The Constellation Cancer
Hercules, the hero of Greek Mythology, was a half-human, half-god champion born from the king of the Gods Zeus and a mortal woman, Alcemene. Zeus’ wife and queen of the gods, Hera, was jealous of Zeus’ affairs and illegitimate children, often plotting to kill them.
In her jealousy, Hera poisoned and drugged Hercules, and in his rage, killed his children and wife. Hercules was vilified and persecuted. In an act of redemption, Hercules was challenged to 12 impossible tasks to redeem himself. One by one, Hercules overcame each task.
On the 2nd task, Hercules was to kill a hydra, a mythological dragon-like beast with many heads. Each time a head was cut from the hydra, even more heads would grow back. Once Hera saw that Hercules was overcoming the hydra, she sent the giant crab, Cancer, to help defeat him. Hercules overcame the crab, smashing it’s shell. For its service, Hera fashioned the image of the crab in the sky.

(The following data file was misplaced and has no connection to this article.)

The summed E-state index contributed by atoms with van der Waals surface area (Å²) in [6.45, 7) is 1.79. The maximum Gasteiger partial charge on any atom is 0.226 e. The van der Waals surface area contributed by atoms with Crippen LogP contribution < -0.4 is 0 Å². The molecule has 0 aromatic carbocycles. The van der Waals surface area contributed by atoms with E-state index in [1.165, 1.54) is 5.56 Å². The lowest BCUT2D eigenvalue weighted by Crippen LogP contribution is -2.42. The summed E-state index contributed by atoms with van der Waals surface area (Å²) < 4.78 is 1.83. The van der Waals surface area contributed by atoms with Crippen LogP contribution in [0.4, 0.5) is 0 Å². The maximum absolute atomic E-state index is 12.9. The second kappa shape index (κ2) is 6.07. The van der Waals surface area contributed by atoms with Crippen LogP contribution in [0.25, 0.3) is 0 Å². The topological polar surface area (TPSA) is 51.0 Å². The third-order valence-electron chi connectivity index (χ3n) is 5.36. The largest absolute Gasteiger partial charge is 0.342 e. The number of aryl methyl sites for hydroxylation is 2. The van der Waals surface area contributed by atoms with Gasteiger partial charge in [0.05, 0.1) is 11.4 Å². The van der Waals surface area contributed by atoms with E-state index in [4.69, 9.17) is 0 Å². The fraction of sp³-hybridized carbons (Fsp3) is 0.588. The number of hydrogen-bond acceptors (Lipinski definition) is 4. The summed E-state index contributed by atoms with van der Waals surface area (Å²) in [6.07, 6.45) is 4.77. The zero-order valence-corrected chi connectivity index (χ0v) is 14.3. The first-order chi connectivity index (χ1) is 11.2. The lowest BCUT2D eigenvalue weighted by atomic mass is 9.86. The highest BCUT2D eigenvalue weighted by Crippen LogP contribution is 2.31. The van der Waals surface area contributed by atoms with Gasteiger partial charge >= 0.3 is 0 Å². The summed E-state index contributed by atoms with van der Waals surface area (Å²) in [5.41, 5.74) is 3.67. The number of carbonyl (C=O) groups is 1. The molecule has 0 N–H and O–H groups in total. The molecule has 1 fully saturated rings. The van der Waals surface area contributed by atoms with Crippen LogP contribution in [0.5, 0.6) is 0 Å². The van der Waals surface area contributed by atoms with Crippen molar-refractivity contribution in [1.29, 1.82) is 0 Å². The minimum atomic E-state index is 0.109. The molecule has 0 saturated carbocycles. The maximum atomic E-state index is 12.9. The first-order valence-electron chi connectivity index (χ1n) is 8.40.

What is the Mother Wound?
The complicated drama of the relationship between Hercules and Hera is symbolic of the Mother Wound. Our mothers provided the basis and foundation of our emotional health. In the first 3 years of our lives, our relationship to our mother is a matter of life and death. Infants and babies are constantly searching for the mother’s face, scanning for her approval and smile.